South Korea approved Friday the first shipment of humanitarian aid by a private charity group to North Korea since President Park Geun-hye took office last month.
“This latest approval was given for the pure humanitarian need to help tuberculosis patients in North Korea,” unification ministry spokesman Kim Hyung-suk said.
Under the approval, Eugene Bell, a South Korean charity group, will ship tuberculosis medicine worth 678 million won (US$606,500 to eight tuberculosis clinics run by the South Korean group in North Korea. The shipment is expected to be delivered in April, the official said.
This marks the first aid package approved by the ministry since Park took office on Feb. 25. The last aid request was granted in November last year under President Lee Myung-bak.
The latest gesture comes as bilateral relations have fallen to a low ebb with the North threatening to use its nuclear weapons against South Korea and the U.S. for carrying out annual joint military drills. Pyongyang has received flak from the international community for detonating a nuclear device on Feb. 12.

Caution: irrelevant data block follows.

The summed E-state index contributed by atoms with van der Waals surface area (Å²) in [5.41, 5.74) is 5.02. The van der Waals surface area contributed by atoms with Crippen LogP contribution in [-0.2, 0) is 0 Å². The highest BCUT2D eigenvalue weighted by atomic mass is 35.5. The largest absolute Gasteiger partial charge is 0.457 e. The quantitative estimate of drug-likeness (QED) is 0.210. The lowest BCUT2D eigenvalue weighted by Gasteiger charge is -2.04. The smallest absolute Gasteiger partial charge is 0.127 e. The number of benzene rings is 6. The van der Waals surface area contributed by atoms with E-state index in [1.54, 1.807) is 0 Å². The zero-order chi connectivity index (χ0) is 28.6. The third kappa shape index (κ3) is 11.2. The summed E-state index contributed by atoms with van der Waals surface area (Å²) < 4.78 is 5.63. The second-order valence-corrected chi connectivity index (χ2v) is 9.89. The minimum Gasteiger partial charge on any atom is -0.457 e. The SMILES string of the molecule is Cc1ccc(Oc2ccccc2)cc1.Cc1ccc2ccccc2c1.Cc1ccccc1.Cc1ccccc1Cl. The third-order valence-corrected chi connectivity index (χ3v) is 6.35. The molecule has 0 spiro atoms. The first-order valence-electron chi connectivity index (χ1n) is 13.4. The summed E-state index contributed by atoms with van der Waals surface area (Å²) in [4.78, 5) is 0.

“The approval is strictly for humanitarian purposes and should not be read as a message to condone North Korea’s recent provocations,” Kim said.
“The planned medicine aid can help cure about 500 multidrug-resistant tuberculosis patients in the North whose lives would be at serious risk without the medicine,” the spokesman said.
It is difficult for North Korea to produce quality medicine to cure the difficult type of tuberculosis, he added. (Yonhap News)